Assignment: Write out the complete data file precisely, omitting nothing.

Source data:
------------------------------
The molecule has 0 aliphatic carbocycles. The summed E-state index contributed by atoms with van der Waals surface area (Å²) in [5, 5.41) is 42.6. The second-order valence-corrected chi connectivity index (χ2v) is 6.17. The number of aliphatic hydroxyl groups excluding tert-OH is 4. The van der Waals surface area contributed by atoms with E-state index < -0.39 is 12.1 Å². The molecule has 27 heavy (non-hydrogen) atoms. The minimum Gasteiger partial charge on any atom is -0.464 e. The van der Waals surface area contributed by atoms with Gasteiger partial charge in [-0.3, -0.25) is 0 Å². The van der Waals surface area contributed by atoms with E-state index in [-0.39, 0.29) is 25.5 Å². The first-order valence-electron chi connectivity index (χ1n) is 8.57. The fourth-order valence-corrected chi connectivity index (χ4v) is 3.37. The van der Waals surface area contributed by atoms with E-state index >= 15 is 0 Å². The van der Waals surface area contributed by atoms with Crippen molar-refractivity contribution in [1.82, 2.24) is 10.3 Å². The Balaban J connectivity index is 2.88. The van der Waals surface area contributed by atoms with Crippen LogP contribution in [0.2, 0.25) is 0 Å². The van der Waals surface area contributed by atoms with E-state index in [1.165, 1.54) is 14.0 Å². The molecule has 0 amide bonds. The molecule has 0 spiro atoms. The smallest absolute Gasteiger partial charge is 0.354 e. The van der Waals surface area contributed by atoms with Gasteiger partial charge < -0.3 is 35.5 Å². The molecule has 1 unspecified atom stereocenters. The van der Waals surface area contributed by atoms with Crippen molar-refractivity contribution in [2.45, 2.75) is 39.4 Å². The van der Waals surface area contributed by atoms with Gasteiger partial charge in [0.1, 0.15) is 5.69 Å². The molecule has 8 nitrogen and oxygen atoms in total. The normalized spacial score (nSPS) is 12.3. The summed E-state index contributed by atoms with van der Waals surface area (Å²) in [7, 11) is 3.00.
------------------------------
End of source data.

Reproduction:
The molecule has 0 aliphatic carbocycles. The summed E-state index contributed by atoms with van der Waals surface area (Å²) in [5, 5.41) is 42.6. The second-order valence-corrected chi connectivity index (χ2v) is 6.17. The number of aliphatic hydroxyl groups excluding tert-OH is 4. The van der Waals surface area contributed by atoms with E-state index < -0.39 is 12.1 Å². The molecule has 27 heavy (non-hydrogen) atoms. The minimum Gasteiger partial charge on any atom is -0.464 e. The van der Waals surface area contributed by atoms with Gasteiger partial charge in [-0.3, -0.25) is 0 Å². The van der Waals surface area contributed by atoms with E-state index in [-0.39, 0.29) is 25.5 Å². The first-order valence-electron chi connectivity index (χ1n) is 8.57. The fourth-order valence-corrected chi connectivity index (χ4v) is 3.37. The van der Waals surface area contributed by atoms with E-state index >= 15 is 0 Å². The van der Waals surface area contributed by atoms with Crippen molar-refractivity contribution in [1.82, 2.24) is 10.3 Å². The Balaban J connectivity index is 2.88. The van der Waals surface area contributed by atoms with Crippen LogP contribution in [0.2, 0.25) is 0 Å². The van der Waals surface area contributed by atoms with E-state index in [1.165, 1.54) is 14.0 Å². The molecule has 0 amide bonds. The molecule has 0 spiro atoms. The smallest absolute Gasteiger partial charge is 0.354 e. The van der Waals surface area contributed by atoms with Gasteiger partial charge < -0.3 is 35.5 Å². The molecule has 1 unspecified atom stereocenters. The van der Waals surface area contributed by atoms with Crippen molar-refractivity contribution in [2.45, 2.75) is 39.4 Å². The van der Waals surface area contributed by atoms with Gasteiger partial charge in [0.1, 0.15) is 5.69 Å². The molecule has 8 nitrogen and oxygen atoms in total. The normalized spacial score (nSPS) is 12.3. The summed E-state index contributed by atoms with van der Waals surface area (Å²) in [7, 11) is 3.00.